Extremist groups long have used the Internet to distribute videos, audio recordings and other messages. But this is the first time they have tried to establish a presence on the microblogging site Twitter, which has proved a valuable organizing tool to the young activists behind the revolutions in the Arab world.
“Up until now, we haven’t seen the [extremist] groups themselves active in this space,” said William McCants, an analyst with the Center for Naval Analyses and founder of the blog Jihadica.com, which reports on extremist messaging.
“The question is: Is this the start of a trend, or is it an anomaly?” he said, adding that individual supporters of extremist groups appear to be using Twitter.
The Twitter feed @alemarahweb posts links to the official website of the Islamic Emirate of Afghanistan, as the Taliban calls itself. The feed, in Pashto - the language spoken in the Taliban heartland of southern Afghanistan and the tribal regions of Pakistan - has been active since December and has posted more than 670 tweets, as the 140-character Twitter messages are called.
Another Twitter account, @al_nukhba, was set up last month. It posts links to an Arabic-language website called Nukhba al-Ilam al-Jihadi, or Jihadi Media Elite (JME). The website features Arabic transcripts of audio and video messages from al Qaeda and its affiliates in Yemen, North Africa and Iraq, said Christopher Anzalone, who identified the feeds.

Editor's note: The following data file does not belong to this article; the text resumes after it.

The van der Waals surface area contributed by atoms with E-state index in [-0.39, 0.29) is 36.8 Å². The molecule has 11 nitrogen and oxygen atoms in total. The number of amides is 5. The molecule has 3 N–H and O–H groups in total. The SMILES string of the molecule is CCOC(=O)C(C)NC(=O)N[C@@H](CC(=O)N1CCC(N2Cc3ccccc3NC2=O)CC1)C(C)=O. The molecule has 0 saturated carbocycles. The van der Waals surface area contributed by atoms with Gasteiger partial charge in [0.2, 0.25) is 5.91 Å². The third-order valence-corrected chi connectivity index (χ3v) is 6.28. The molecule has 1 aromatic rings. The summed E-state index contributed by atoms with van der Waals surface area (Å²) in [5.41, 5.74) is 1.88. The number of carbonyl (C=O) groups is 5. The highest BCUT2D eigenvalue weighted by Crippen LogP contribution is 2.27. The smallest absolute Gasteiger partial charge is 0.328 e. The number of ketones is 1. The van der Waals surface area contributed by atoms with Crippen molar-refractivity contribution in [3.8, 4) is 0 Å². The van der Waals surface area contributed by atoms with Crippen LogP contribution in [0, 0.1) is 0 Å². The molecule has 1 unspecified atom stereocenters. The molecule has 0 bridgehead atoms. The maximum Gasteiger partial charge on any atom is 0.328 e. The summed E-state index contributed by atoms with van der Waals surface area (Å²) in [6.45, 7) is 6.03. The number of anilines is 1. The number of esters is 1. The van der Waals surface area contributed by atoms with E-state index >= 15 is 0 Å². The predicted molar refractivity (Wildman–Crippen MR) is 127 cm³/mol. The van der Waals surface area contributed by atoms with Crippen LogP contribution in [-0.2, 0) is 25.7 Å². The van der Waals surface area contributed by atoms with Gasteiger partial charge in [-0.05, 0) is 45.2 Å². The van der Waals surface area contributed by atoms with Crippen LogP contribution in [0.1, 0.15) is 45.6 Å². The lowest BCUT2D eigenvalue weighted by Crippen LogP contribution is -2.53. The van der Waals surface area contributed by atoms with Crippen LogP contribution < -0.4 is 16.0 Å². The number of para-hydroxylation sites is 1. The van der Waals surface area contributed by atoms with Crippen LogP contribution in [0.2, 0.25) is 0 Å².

“There are a small number of [extremist media] outfits with Twitter accounts,” he said, calling the groups’ use of the service “very nascent.”
Whether the groups continue to tweet, in part, “depends on how Twitter responds,” he said.
U.S. law prohibits the provision of services to designated terrorist groups, including al Qaeda and the Taliban. But establishing a link between an individual’s social media account and a designated terrorist group is often impossible to do.
Moreover, the First Amendment protects freedom of speech.
Yet the major social media sites all have terms of service that limit what can be posted by users, and Facebook and YouTube regularly remove material or close pages that promote or show terrorist violence.
Twitter did not respond to multiple requests for comment over two days.
Sen. Joe Lieberman, Connecticut independent and a leading advocate for censoring extremists’ use of social media, told The Washington Times that the company should take action.View Entire Story
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